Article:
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INDEPENDENT DEALER T H E O F F I C I A L P U B L I C AT I O N O F T H E O H I O

I N D E P E N D E N T A U T O M O B I L E D E A L E R S A S S O C I AT I O N

NOVEMBER/DECEMBER 2013

magazine

C O V E R S T O RY PA G E 6

The Next Generation of Successful Selling inside u

• CREATING VALUE • ARE YOU REALLY GETTING YOUR MONEY’S WORTH ONLINE? • COMPLIANCE OVERDRIVE

DALLAS, TEXAS Permit No. 2079

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NIADA Offers Comprehensive Dealer Compliance Solution that Fits Your Schedule u

NEW FLE XIBLE ONLINE TRAINING ADJUST S TO YOUR SCHEDULE

You have a busy schedule. You have a job to do and your family, employees and community depend on you and your business. You know compliance is crucial to the success of your business. But how do you make time for compliance management without your operations, marketing, sales and other important aspects of your life suffering? NIADA now offers Dealer Compliance Suite, a comprehensive solution that fits your schedule and budget. On demand videos allow your entire staff online access to a comprehensive suite of training that focuses on federal regulations and compliance. Its content can be tailored to match individual employee functions, such as sales or service, with interactive testing to reinforce material. These test results are stored as the program tracks employee

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training participation. This tracking capability that reports participation also aids in providing proof of compliance. There are also numerous compliance related documents available to download from the site, such as compliance policies and deal agreements. The site offers federally required dealership compliance policies as well as documents and agreements designed to limit dealer liability. A lack of federal compliance training could put your business at risk. You may not be as prepared as you think. The site also provides a checklist to evaluate your compliance level. There may be regulations of which you’re unaware or unfamiliar. Did you know? • Dealers are required to adhere to numerous rules and regulations and should provide formal employee training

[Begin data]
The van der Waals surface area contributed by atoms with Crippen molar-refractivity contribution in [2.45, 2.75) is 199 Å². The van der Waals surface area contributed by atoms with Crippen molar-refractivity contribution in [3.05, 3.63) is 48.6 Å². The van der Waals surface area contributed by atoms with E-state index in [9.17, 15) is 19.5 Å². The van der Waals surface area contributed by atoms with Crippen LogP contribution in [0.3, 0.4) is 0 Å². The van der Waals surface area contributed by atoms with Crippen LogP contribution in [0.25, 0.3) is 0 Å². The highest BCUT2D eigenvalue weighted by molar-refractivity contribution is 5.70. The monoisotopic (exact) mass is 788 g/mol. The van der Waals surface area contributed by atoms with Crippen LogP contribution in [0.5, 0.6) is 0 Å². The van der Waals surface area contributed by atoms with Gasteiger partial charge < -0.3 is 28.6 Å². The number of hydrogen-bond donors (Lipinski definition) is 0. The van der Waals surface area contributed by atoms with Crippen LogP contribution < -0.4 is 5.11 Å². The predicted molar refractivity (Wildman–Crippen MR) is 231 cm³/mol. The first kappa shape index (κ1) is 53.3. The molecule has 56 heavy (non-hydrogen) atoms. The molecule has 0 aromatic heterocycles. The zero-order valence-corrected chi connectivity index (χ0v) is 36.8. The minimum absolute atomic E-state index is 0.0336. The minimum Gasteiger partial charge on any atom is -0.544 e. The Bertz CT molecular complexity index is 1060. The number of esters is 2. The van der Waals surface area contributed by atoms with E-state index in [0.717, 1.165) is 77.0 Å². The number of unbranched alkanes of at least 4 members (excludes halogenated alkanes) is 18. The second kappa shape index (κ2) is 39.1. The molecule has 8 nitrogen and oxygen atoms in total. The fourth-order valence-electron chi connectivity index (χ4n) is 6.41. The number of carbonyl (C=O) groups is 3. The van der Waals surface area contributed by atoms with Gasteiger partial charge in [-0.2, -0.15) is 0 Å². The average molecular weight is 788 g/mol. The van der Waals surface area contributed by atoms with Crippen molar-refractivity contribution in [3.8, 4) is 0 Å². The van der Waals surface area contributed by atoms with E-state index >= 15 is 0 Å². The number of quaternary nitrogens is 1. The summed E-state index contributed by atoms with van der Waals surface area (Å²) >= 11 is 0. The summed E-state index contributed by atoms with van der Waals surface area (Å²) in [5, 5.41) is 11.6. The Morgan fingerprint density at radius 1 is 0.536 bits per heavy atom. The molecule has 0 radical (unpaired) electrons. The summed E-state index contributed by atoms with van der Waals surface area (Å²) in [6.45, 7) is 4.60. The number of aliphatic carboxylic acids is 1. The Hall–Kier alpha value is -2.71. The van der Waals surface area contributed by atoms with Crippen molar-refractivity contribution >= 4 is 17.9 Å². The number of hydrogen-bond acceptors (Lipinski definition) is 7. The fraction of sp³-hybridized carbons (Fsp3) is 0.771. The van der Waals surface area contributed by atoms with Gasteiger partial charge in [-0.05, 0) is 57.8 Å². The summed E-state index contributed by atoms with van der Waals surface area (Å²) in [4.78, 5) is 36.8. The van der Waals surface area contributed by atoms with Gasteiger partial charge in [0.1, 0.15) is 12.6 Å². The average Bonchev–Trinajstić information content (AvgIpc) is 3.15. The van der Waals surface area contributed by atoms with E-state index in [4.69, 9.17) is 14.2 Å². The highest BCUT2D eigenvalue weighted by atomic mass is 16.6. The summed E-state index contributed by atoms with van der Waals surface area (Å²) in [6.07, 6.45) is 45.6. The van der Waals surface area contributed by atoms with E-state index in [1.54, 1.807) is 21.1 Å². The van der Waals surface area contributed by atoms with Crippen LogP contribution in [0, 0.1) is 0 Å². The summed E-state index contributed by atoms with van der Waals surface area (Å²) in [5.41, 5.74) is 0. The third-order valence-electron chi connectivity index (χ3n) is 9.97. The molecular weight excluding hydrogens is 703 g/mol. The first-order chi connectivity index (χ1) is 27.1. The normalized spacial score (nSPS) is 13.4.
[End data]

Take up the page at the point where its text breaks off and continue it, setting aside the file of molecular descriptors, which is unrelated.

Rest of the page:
regarding eight regulations. • Documentation of employee compliance training should remain on file and available for government audits. • New hires should be trained immediately with appropriate documentation of training. • Dealership employees should be retrained on regulations annually. Several federal agencies and the newly formed Consumer Financial Protection Bureau (CFPB) require and advise all motor vehicle dealers to perform employee federal compliance training regarding various regulations. Regulations include training on the Safeguards Rule, Patriot Act, OSHA, Do Not Call rules, the Federal Risk Based Pricing Rule, the Magnuson-Moss Warranty Act and the Federal Truth in Lending Act. Visit niada.com for a complete list of training regulations. In addition, these same federal

agencies require all motor vehicle dealers to have in place written Dealership Policies regarding similar regulations. Visit niada.com for a complete list of those regulations as well. In previous dealership federal audits, investigations and civil litigation, independent dealers have been required to provide documented proof of all required compliance training and to produce all written policies on demand. Failure to produce documentation of required training and/or policies has contributed to fines in the tens of thousands and even federal prison terms for the dealer. Not only does compliance help your business succeed, it prevents adverse legal action. Visit http://www.niada.com/ dealershipcompliance.php today to learn more about NIADA’s flexible comprehensive dealer compliance solution.

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NEWS

KBB Adds AutoCheck Reports to KARPOWER Platform Kelley Blue Book’s KARPOWER Online sales tool now offers Experian Automotive’s AutoCheck vehicle history reports, aiding dealers in marketing their inventory and increasing transparency. The tool is designed to help dealers value, manage and market vehicle inventory online. It also allows customers to access KBB values in addition to vehicle history reports. AutoCheck vehicle history reports include in-depth information that enables consumers to quickly check if a vehicle has had any reported accidents, frame damage or odometer rollback issues and other potentially negative events that can impact its value. The reports also feature the AutoCheck Score, which offers a look at a vehicle’s past and compares it with similar models. “Connecting KARPOWER Online customers with AutoCheck made sense, because understanding a vehicle’s past is pivotal when buying or selling a used car,” said Dave Nemtuda, senior vice president for Experian Automotive. w w w. o h i a d a . o r g OH_1113.indd 3